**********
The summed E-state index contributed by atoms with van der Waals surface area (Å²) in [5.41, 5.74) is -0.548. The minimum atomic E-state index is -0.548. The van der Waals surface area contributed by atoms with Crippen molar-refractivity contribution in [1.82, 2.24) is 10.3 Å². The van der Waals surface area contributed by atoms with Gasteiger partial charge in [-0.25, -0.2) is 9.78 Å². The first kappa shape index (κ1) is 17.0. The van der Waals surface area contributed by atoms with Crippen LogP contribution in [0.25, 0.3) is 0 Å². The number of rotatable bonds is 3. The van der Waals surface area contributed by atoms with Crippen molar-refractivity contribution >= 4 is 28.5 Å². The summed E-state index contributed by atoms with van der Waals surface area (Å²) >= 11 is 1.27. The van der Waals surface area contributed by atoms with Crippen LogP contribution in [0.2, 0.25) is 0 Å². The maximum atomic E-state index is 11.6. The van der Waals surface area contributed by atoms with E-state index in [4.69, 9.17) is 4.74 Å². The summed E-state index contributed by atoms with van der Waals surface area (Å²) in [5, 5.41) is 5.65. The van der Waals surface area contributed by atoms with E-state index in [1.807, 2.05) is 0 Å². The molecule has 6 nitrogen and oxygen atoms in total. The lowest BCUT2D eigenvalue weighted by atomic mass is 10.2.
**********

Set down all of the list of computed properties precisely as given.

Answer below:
The summed E-state index contributed by atoms with van der Waals surface area (Å²) in [5.41, 5.74) is -0.548. The minimum atomic E-state index is -0.548. The van der Waals surface area contributed by atoms with Crippen molar-refractivity contribution in [1.82, 2.24) is 10.3 Å². The van der Waals surface area contributed by atoms with Gasteiger partial charge in [-0.25, -0.2) is 9.78 Å². The first kappa shape index (κ1) is 17.0. The van der Waals surface area contributed by atoms with Crippen LogP contribution in [0.25, 0.3) is 0 Å². The number of rotatable bonds is 3. The van der Waals surface area contributed by atoms with Crippen molar-refractivity contribution >= 4 is 28.5 Å². The summed E-state index contributed by atoms with van der Waals surface area (Å²) >= 11 is 1.27. The van der Waals surface area contributed by atoms with Crippen LogP contribution in [0.2, 0.25) is 0 Å². The maximum atomic E-state index is 11.6. The van der Waals surface area contributed by atoms with E-state index in [4.69, 9.17) is 4.74 Å². The summed E-state index contributed by atoms with van der Waals surface area (Å²) in [5, 5.41) is 5.65. The van der Waals surface area contributed by atoms with E-state index in [1.807, 2.05) is 0 Å². The molecule has 6 nitrogen and oxygen atoms in total. The lowest BCUT2D eigenvalue weighted by atomic mass is 10.2.